Sioux City has been a landing pad for immigrants for decades. Before World War II, it was home to many Italian families seeking work in the meatpacking plants. In the 1980s, a wave of immigrants fleeing the war in Vietnam arrived. Since then, Mexico and Central America have been the primary countries of origin for new arrivals. In 2017, a pork-packing plant opened and brought another 2,400 jobs to the city. Locals credit the plant with the most recent wave of new immigrants, this time from several African countries.

Today, children from Central America, Mexico and Africa make up the bulk of the schools’ immigrant student population. Their parents are drawn by jobs in the packing plants and the low cost of living. Once they arrive, they tell their sisters and their cousins that it’s a good place to raise a family and the immigrant population grows some more. As of 2018, more than 10 percent of the city’s residents were born in another country, according to the U.S. Census Bureau.

Related: Why a Texas school district is helping immigrants facing deportation

Students at Hunt Arts Elementary in Sioux City, Iowa integrate art into all of their lessons, a technique that ensures students still learning English have multiple ways of expressing what they know.

“I can tell you, in less than a decade, it has become more diverse and open,” said Tori Albright, who coordinates the world languages program at the Sioux City Community School District, one of the largest employers in town. “No matter where you go, you see people from all different cultures and heritages.”

Even with plentiful low-skill jobs and with some immigrants running small businesses or finding better paid jobs as translators or tutors, poverty is still a reality among recent arrivals. Overall, the state department of education calculates that 61 percent of Sioux City students qualify for free or reduced-price lunch, a standard federal measure of student poverty. (The district uses a different formula and counts even more students who qualify as low-income.)

Consulting teacher Emily Jasman has taught in Sioux City since the 1980s when most new immigrants were from Vietnam. She now helps other teachers learn how to teach immigrant students who are still learning English. After nearly 40 years in Sioux City, Jasman is fed up with the idea that Iowa is a poor political bellwether because of its lack of diversity.

“I want you to know how proud we are of our diversity,” she said. “Diversity is the face of the Midwest.”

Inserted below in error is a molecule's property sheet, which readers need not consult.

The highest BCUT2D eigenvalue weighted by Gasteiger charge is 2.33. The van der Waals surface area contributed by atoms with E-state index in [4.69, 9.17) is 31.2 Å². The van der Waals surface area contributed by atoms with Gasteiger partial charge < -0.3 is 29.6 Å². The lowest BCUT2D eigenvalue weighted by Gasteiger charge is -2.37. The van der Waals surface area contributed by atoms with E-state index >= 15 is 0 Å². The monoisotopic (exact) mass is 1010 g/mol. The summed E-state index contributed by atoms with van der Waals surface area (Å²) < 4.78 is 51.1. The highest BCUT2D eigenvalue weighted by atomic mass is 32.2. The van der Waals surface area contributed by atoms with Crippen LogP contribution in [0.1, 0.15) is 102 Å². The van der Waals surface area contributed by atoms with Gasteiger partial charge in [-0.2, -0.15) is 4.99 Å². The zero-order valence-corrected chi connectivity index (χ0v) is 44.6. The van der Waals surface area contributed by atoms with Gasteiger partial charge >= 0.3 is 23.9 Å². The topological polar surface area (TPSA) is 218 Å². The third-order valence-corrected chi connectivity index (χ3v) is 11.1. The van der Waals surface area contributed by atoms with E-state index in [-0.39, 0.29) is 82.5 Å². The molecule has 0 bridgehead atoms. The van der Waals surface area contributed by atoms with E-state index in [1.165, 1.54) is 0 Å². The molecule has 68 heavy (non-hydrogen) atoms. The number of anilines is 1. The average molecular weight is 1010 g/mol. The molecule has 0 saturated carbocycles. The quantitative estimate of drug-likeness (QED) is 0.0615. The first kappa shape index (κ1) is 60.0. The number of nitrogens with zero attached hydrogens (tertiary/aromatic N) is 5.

If that’s not quite true yet, it is increasingly the case in the region’s schools and the lessons Sioux City’s district leaders have learned about welcoming immigrant students could help educators across the state and the region prepare. For Cristian, what mattered most on that terrifying first day was that, with leaders like Albright and Jasman setting the course, North Middle School was ready for him.

Shortly after his request for someone who spoke Spanish, a teachers’ assistant Cristian remembers as Ms. M — “one of the greatest teachers that always tried to help you” — arrived to take him to his first class. He also learned he’d arrived an hour late for his first day, which explained the empty hallways. Daylight savings time had been the day before and since it’s not observed in Ecuador, no one in his family knew to adjust their clocks.

In that first class, designed for newcomers, he found a mix of Latino and African students seated in rows of four of five. When he took his seat, the class was already in progress, but the kids on each side greeted him quietly, which was reassuring. Then the bell rang for second period and they all got up to leave. Cristian was startled. Back home, the teachers rotated classrooms and the kids stayed put. But Ms. M was back to guide him through the busy hallways and he followed her gratefully.

“It definitely made me remember all the movies I’ve ever watched that settled in an American school,” he said of walking the crowded hallways on that first day. “I saw many students passing by me while they were talking to their friends. It made me feel small and remember about my friends back in my country.”